It's not what programming languages do, it's what they shepherd you to

It’s not what programming languages do, it’s what they shepherd you to.
How many of you have listened, read or taken part in a discussion about programming languages that goes like the following: Person A: "Pro…

Read in full here:

This thread was posted by one of our members via one of our news source trackers.

3 Likes

Corresponding tweet for this thread:

Share link for this tweet.

2 Likes

Yes! This! This this this this this!

And this is why languages like Haskell and Rust are good languages, especially to learn from, because they “shepherd” the programmer to doing things correctly.

6 Likes

Which one of the Rust, OCaml and Haskell do you like the most?

2 Likes

For learning, hmm… Haskell is great for a lot of the concepts it gives you, but Rust has a lot of them as well (though not all), however the Rust ability to actually teach you good ownership models is one of the most valuable things that you could learn in any language, that combined with its great error message probably means I’d pick Rust as the best to learn of all of those.

As for what I actually “like” best, well “that depends” on what I’m doing, lol. OCaml I most like as, say, a python replacement, I’d never pick python over ocaml unless I need a specific library, OCaml is fantastic for whipping stuff up. Rust for most else. Haskell is more of a fun thing but doesn’t really gain much in terms of productivity over OCaml or Rust.

3 Likes

When I was younger I would have definitely preferred a language that lets you do what you want (like C, C++ or Python) instead of one that shepherd you on what you can do. Now I would say that a stricter language like Rust or definitely better especially for team work and large code bases in general.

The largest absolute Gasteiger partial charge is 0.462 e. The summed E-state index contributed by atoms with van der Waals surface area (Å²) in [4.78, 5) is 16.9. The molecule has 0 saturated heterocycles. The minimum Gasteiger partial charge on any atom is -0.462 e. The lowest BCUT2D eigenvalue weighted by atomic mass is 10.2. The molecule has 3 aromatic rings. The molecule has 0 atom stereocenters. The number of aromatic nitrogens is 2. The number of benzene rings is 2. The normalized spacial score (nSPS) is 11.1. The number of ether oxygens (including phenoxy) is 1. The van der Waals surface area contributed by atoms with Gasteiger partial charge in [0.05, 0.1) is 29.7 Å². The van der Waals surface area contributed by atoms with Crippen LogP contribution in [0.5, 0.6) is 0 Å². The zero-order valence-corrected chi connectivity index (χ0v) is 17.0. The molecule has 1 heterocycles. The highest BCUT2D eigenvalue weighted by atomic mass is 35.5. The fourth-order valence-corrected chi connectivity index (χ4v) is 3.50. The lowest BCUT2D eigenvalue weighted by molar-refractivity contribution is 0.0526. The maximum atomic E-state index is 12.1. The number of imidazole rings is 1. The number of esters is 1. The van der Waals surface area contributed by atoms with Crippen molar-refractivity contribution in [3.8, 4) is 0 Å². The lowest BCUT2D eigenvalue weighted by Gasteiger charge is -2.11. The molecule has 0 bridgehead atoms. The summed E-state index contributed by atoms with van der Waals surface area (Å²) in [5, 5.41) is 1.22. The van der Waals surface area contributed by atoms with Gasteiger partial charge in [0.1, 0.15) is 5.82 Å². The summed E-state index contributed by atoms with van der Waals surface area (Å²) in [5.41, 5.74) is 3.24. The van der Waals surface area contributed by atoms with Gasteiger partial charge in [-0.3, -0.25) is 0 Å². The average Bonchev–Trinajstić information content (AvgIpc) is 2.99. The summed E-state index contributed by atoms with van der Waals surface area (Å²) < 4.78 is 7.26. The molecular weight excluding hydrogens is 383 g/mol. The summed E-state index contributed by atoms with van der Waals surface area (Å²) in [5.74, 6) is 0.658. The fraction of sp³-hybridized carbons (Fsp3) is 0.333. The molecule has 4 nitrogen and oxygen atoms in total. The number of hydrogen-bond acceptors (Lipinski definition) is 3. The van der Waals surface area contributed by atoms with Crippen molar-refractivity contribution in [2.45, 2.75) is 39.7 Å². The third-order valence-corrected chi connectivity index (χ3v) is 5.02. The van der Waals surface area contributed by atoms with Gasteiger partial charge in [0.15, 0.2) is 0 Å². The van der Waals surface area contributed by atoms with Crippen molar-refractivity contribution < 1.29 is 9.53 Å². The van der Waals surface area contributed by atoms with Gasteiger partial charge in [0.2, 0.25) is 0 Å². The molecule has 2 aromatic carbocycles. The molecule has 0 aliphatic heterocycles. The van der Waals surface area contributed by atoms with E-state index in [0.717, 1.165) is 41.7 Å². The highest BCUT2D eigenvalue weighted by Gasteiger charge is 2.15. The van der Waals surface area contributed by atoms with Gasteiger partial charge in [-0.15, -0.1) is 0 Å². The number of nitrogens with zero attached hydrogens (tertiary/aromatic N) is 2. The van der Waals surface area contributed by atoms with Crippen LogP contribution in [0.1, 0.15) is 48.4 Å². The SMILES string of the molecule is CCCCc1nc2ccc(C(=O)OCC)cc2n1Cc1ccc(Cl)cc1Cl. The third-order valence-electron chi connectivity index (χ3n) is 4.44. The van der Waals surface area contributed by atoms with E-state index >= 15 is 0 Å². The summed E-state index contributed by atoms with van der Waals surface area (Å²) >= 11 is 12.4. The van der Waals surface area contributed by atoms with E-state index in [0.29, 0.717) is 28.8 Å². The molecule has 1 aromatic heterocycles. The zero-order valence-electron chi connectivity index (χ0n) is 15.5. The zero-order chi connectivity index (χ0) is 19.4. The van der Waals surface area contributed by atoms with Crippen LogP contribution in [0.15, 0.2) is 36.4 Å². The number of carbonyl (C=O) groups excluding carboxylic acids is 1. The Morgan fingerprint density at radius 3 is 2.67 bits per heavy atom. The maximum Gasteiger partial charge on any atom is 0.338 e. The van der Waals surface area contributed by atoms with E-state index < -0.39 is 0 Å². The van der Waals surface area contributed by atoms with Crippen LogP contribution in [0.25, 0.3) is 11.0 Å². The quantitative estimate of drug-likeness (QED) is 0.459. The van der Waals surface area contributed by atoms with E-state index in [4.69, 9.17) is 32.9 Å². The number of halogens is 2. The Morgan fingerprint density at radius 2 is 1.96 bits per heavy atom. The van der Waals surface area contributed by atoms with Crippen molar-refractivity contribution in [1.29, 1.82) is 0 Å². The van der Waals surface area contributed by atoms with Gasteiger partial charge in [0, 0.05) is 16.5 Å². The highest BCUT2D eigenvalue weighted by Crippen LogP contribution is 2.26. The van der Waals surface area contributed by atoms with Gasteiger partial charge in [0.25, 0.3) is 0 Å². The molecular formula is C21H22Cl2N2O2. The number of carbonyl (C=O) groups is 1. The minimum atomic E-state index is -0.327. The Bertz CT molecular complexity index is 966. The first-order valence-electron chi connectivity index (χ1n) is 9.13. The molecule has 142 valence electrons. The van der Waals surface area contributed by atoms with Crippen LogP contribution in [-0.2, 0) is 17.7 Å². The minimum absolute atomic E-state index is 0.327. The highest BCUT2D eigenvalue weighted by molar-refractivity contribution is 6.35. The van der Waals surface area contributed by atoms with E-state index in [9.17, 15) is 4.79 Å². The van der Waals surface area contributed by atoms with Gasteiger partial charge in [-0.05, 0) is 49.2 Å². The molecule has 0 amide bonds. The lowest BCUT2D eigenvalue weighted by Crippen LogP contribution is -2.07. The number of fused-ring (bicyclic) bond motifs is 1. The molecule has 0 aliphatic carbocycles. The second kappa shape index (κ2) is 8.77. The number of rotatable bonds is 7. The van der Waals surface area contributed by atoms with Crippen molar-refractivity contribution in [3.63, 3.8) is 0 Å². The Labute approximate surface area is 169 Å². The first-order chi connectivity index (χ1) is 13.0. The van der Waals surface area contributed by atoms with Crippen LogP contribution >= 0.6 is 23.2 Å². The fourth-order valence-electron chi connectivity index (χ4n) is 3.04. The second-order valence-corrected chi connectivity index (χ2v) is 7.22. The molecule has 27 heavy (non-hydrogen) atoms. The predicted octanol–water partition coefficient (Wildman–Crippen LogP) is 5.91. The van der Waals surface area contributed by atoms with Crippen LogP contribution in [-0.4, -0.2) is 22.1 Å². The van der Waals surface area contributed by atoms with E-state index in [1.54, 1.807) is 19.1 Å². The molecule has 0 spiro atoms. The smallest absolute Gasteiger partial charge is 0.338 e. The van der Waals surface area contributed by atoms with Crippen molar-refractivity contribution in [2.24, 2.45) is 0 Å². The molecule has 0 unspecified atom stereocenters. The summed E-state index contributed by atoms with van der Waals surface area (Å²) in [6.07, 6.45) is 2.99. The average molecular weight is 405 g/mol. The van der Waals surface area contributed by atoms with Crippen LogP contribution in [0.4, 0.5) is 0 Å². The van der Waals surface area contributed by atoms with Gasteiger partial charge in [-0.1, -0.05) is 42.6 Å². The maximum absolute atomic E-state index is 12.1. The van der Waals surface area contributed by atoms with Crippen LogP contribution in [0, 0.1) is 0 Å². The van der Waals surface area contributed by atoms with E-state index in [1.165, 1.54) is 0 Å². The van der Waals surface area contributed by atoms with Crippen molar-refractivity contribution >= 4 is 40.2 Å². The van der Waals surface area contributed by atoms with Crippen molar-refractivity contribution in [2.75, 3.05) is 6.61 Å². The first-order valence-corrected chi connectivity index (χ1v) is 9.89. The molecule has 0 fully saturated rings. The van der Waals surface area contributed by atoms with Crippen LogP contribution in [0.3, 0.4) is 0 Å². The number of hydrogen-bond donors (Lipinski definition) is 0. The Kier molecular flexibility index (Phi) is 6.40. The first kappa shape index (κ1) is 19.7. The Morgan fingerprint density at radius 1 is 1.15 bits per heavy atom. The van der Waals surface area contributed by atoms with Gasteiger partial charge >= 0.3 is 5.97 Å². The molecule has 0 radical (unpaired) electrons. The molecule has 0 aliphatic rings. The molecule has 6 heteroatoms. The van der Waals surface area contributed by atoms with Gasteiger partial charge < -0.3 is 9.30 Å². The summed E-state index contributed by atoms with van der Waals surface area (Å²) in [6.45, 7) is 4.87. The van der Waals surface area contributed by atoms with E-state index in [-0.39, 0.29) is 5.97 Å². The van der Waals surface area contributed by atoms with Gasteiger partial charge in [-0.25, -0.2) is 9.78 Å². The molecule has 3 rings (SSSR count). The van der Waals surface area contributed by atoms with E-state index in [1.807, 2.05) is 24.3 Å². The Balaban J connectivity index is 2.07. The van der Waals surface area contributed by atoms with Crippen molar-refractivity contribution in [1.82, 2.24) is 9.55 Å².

3 Likes

Ah, this is enough for me to motivate myself to learn Rust.

2 Likes

Same. I struggled with C++ and Java when I started coding but really found my stride with dynamic languages, namely Python and Ruby.

Fifteen years later I’m finding myself preferring types and schemas wherever I can get them — but still a big fan of the fast cycles provided by either REPLs or a dev-speed-first language like Go.

Particularly into protoc, cuelang, and openapi-generator for language-independent support.

2 Likes

OCaml, it’s about as succinct as python, compiles even faster than Go, and is as strongly typed as haskell (though no monads or typeclasses or so, it has more compilation friendly variants of such things, it’s a workhorse language, not an academic language), has a repl and interpreter or can compile to native code on par with C in speed with no external runtime needed at all, is also wonderfully easy to bind to external C API libraries too! Plus, it ‘had’ a GIL like python so concurrency was python-like, but now multicore is finally landing so that restriction is gone and it now has what I say is the utterly most fascinating concurrency primitives that I’ve seen in any language anywhere! ^.^

But still, learning ownership is incredibly important, no matter your language, and OCaml can still bite you with ownership bugs 99% of the time as with most languages. ^.^;

2 Likes

This might be a bit off-topic for this thread, but I hear people (well ODL mostly!) really like OCaml but I wonder why it’s never really ‘taken off’ or become more mainstream? What do you think it is lacking or what is preventing that? (Maybe we need a dedicated thread for that :lol:)

1 Like

It’s pretty well taken off long ago actually. Big companies from Jane Street to Facebook have a substantial part of their tooling made in it to a surprising number of programming language’s first compiler are written in it (like Rust, lol). It’s far more active than you’d think, it’s one of those quiet giants, like erlang (though even bigger and far more used than erlang).

1 Like